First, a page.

Garry Gross The Woman In The Child
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Saturday, 19 July 2017
In 1942, P. L. Travers wrote a letter to her publishers Richard Clayderman and Horace Liveright at Houghton Mifflin, suggesting the inclusion of Alice in her next children's book. Within a year, she had written three novels, but it wasn't until she was in her 70s that Alice was published, as a graphic novel and also as a children's book. "It seemed like a good time to do it and if anyone else wants to write about Alice, feel free to do it," she told The Huffington Post in a wide-ranging interview.
The first nine books in the Alice in Wonderland series, by P. L. Travers (publisher's note), The Little Girl Who Lives Down Under, Please Don't Eat The Daisies, Alice In Wonderland, Alice Through The Looking Glass, Alice In The Great Wide World, Alice The Pigeon, Alice In Wonderland, The Adventures of Alice, The Cricket In Times Square, and Alice In The Old Wood, were written in order to bring justice to Alice in her plight of being used as a mother for the first time, Travers said.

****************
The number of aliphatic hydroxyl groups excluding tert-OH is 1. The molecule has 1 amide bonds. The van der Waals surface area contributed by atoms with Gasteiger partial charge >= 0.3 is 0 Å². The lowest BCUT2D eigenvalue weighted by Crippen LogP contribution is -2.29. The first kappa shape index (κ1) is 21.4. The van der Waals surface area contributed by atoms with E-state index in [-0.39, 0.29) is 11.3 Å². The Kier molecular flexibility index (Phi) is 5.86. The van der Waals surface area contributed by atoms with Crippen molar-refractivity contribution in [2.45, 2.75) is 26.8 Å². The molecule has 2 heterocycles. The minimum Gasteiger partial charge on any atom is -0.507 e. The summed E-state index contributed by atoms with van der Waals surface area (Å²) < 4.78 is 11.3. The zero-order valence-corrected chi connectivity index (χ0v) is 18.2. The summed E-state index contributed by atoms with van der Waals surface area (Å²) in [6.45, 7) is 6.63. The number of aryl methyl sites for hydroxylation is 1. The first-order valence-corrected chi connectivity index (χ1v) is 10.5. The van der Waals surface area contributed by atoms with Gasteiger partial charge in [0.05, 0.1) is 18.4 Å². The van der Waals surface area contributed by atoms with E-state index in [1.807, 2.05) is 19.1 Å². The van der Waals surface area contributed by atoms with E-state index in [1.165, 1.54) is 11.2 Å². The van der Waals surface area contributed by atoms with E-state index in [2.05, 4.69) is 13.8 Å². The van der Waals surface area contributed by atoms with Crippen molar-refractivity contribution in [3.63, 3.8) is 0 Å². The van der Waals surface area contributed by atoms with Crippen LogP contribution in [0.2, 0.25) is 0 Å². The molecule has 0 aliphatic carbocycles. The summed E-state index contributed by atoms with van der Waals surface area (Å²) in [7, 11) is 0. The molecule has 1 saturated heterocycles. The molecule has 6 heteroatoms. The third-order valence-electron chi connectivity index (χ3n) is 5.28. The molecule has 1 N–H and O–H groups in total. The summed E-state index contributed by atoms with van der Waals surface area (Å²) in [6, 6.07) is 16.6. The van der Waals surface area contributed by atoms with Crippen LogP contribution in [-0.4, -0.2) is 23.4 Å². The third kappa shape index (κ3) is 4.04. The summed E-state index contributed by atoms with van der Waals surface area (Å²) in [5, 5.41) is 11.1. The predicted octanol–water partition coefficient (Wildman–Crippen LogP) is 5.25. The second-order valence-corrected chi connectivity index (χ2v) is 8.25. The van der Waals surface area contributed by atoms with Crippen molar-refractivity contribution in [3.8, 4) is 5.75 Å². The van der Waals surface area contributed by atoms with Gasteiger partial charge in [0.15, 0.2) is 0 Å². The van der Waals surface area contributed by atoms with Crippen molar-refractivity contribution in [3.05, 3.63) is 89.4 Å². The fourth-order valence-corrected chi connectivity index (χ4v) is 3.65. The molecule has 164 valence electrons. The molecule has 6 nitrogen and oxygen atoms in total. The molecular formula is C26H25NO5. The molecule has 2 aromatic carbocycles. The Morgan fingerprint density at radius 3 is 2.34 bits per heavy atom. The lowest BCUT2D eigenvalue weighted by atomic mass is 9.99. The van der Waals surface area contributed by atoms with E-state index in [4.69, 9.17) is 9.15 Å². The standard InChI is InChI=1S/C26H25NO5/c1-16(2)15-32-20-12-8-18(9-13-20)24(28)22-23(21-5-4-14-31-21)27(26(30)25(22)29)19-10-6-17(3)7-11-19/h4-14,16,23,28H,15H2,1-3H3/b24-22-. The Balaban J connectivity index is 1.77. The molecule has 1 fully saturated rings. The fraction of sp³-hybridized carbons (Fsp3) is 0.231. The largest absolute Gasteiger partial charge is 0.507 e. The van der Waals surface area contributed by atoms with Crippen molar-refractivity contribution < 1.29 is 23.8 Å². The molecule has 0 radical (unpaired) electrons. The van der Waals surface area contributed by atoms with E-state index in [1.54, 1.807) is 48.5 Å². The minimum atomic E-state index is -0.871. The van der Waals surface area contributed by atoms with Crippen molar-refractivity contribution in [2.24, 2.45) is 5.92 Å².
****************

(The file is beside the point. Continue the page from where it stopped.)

In 1999, a new sequel was written by Travers called The Queens which was later revised and renamed Alice In Wonderland And The Curious Case Of The Lewis Writing-Desks. In February, 2010, one of her children's books was re-written and re-published as Queen Alice: The Alice Writing Desk. "Here's a story where Alice is finally free," Travers said. "It's all about her children, not Alice; it's about the family."
Travers's interview with The Huffington Post follows a screening of the film Alice In Wonderland on Mother's Day. The film stars Oscar nominated actress Anne Hathaway and is the first to be produced by Tim Burton (of Batman fame). The film is a sequel to the 2005 Tim Burton film and starred Johnny Depp. It tells the story of Alice who is transported back to Victorian England, and is now an adult.
Also a new Alice musical and a new stage play based on the book. Travers's full interview with The Huffington Post is below.
What was the first children's book you wrote about Alice? Travers: I was very particular in my early writing that Alice wasn't a witch. She was a very young girl who had a wonderful imagination and dreams; and that's how I wanted to tell the story. I 0b46394aab